Your client is a direct mail clothing retailer. They primarily sell clothes through their product catalog. Next year, postage costs will increase to 40 cents per catalog. Your client wants to know whether his current business model is still profitable.
This case is divided into two parts:
In the first part, the candidate should use the profitability analysis framework to evaluate whether the client’s current business model can sustain this new cost.
In the second part, the candidate should use another framework to evaluate potential new markets and distribution channels.
Short Solution (Expand) (Collapse)
The interviewee should calculate the profitability of the current business model under the new cost structure (it now costs 40 cents to mail one catalog).
Profit = Revenue – Costs
First we need to calculate the revenue, because we have no information on the cost side.
- The profit margin of orders is 15% (excluding mailing costs)
Thus, excluding the mailing costs, the remaining costs are 85% of revenue. If the 40-cent mailing cost is greater than the 15% profit per order, the business is unprofitable.
Below is the structure of the revenue calculation:
The average repeat order price (some customers buy more than once from the retailer) is the same as the average price of the initial orders.
Once the structure is ready, we need to calculate the nodes of our tree. We will start from the leaves (nodes at the bottom of the tree) and use them to calculate higher-level nodes until we reach the top of the tree.
Each catalogue generates $2.50 in revenue.
With the new 40-cent mailing cost, our client’s business model is now unprofitable.
On average, our client loses 2.5 cents for every catalog they send.
The client wants to continue his clothing business. Ask the interviewee to suggest potential solutions.
- The retailer has a large variety of low-cost clothes. This is their unique selling point.
- Costs have been minimized over the entire value chain.
- The client operates in the European market. Orders via catalogs have decreased over the past few years. The client’s orders have also decreased.
- Price elasticity has been studied. Increasing prices will cause the number of customers to drastically decrease, thus decreasing revenue.
Since catalog orders in Europe seems like a declining industry, the interviewee could develop a 2x2 matrix with market and distribution channel as variables. It is similar to the Ansoff matrix. However, in this case, changing products makes little sense.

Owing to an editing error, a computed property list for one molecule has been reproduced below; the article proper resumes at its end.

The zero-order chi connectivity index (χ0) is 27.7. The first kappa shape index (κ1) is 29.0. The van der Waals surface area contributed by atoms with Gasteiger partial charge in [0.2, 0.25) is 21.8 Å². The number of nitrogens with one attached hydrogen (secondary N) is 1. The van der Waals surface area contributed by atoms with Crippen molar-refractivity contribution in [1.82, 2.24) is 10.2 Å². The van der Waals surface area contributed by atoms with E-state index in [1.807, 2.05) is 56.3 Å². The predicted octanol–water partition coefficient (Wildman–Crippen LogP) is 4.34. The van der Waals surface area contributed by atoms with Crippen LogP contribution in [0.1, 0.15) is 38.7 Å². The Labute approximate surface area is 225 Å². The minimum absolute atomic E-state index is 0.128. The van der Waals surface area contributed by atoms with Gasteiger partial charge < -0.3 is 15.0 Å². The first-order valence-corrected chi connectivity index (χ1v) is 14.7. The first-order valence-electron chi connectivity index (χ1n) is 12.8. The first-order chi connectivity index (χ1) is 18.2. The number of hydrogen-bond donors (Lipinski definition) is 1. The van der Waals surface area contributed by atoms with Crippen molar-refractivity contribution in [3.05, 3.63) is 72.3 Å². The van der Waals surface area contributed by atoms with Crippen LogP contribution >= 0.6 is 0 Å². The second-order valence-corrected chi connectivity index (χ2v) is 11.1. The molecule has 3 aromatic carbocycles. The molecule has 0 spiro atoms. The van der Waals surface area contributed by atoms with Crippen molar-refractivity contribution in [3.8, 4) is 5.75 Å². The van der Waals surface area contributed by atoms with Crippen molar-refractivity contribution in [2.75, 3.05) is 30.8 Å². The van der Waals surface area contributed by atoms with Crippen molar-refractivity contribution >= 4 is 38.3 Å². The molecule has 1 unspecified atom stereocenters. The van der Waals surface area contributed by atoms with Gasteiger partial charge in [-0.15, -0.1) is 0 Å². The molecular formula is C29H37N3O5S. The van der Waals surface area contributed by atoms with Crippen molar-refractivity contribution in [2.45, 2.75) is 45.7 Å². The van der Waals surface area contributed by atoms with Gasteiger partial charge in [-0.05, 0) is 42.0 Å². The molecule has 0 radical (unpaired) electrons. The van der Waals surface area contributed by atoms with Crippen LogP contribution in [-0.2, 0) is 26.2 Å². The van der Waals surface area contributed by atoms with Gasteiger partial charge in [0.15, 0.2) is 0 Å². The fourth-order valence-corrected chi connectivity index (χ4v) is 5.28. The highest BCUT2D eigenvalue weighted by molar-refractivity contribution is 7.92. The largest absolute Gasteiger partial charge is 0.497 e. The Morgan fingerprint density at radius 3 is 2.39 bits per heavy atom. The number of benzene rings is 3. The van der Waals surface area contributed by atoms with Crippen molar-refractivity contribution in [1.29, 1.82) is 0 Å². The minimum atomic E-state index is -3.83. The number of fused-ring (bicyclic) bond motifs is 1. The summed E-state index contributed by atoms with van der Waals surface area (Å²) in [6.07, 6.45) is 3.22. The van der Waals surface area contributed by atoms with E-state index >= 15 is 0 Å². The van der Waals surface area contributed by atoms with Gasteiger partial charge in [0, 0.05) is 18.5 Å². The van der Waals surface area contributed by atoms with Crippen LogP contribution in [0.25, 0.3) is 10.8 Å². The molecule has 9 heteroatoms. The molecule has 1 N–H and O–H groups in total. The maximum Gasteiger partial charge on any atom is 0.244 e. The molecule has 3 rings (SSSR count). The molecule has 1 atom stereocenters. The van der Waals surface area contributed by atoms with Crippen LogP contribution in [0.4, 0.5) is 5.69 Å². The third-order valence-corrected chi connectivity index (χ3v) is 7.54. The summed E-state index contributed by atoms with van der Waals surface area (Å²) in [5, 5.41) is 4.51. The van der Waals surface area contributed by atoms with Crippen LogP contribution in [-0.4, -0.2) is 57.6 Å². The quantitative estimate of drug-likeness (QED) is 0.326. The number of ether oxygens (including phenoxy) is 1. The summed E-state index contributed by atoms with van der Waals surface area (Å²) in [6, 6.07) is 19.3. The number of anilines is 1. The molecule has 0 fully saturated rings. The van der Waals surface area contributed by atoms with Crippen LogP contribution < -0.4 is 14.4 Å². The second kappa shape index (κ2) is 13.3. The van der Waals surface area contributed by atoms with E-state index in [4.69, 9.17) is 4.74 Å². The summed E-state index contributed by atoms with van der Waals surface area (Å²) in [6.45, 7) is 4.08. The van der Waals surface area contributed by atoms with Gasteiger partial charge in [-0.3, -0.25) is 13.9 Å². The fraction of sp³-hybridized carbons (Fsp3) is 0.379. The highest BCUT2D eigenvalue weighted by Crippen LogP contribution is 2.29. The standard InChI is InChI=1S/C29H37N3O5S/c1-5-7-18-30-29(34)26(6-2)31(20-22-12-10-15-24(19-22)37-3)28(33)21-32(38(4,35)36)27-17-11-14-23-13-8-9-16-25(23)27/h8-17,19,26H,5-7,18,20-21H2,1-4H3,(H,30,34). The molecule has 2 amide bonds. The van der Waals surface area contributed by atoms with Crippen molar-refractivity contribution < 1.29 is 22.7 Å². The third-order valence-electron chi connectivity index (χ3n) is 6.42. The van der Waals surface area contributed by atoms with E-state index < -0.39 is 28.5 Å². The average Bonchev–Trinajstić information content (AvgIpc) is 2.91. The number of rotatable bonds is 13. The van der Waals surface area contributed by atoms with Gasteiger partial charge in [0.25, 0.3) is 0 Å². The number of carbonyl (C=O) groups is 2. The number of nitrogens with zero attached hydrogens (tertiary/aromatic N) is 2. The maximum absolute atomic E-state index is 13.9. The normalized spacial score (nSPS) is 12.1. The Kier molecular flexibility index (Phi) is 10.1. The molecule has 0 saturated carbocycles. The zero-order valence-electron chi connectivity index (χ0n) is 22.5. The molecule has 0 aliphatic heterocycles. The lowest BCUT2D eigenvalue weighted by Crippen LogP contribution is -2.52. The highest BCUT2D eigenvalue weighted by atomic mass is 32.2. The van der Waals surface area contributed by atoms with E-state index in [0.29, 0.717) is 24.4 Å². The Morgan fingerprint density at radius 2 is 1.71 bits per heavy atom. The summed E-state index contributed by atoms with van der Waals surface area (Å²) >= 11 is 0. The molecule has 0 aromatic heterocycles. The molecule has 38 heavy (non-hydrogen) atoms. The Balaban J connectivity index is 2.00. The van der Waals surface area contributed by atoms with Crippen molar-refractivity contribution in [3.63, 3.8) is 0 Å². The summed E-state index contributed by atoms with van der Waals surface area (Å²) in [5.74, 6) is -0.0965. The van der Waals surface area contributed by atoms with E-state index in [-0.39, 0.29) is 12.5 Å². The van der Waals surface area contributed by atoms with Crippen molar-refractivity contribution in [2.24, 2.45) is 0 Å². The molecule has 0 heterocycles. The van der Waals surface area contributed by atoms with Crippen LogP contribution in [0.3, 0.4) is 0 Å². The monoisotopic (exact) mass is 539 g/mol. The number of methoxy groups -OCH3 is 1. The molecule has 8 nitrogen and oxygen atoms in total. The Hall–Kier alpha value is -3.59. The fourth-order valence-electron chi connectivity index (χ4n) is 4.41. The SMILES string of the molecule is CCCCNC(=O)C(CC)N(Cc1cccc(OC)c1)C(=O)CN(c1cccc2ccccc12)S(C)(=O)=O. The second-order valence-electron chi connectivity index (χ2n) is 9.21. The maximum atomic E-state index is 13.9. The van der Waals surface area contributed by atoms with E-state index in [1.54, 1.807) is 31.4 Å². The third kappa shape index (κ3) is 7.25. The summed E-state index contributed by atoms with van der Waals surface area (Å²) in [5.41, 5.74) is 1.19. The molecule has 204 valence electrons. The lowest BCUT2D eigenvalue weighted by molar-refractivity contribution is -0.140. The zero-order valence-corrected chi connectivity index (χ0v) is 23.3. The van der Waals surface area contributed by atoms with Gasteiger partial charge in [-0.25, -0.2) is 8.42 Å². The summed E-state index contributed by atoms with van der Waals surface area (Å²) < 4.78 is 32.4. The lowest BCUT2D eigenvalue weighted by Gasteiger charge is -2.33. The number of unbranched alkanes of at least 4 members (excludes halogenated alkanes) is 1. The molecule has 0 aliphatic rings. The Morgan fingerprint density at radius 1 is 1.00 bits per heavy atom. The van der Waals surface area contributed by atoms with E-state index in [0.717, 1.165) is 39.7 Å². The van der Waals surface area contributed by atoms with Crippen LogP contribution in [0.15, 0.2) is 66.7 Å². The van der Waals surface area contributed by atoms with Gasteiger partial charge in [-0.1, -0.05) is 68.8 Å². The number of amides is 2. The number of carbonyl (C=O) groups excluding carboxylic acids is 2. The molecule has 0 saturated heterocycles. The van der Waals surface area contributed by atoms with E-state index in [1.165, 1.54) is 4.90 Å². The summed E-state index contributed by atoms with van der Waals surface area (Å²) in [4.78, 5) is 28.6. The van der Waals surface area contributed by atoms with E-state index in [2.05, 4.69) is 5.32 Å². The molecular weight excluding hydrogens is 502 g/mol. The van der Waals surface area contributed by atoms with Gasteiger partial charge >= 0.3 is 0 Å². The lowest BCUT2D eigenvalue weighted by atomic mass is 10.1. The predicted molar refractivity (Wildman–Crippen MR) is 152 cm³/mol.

The interviewee can offer a variety of solutions. Challenge the interviewee and let him or her come up with as many channels and new markets as possible.
Entering a new market
Lead the interviewee to a new market entry. It can be justified with the following reasoning:
- The current market is expected to shrink. A penetration strategy will be costly and unprofitable.
- Strong competitors are already using their European distribution channels.
- Emerging markets have an increasing number of people who can afford to buy cheap clothes.
Possible distribution channels
Possible reasons for using new distribution channels:
- In new markets, catalog orders are easily threatened by Internet orders. Currently, the company only uses the direct mail channel. They could launch an Internet site to receive orders.
- Due to market trends and market growth, obtaining market share online is a more sustainable move than attempting to maintain market share in Europe.
Since our client has a huge variety of low-cost clothes, they could become a wholesaler and sell clothes in bulk to smaller clothing retailers.
In order for the business to break even, by how much should the average order price increase?
The revenue per catalog is proportional to the average order price. To break even, the business needs a per-catalog revenue of $2.525. That is a 1% increase from $2.5.
More questions to be added by you, interviewer!
If the interviewee solves the case very quickly, you can come up with more challenging questions to ask them.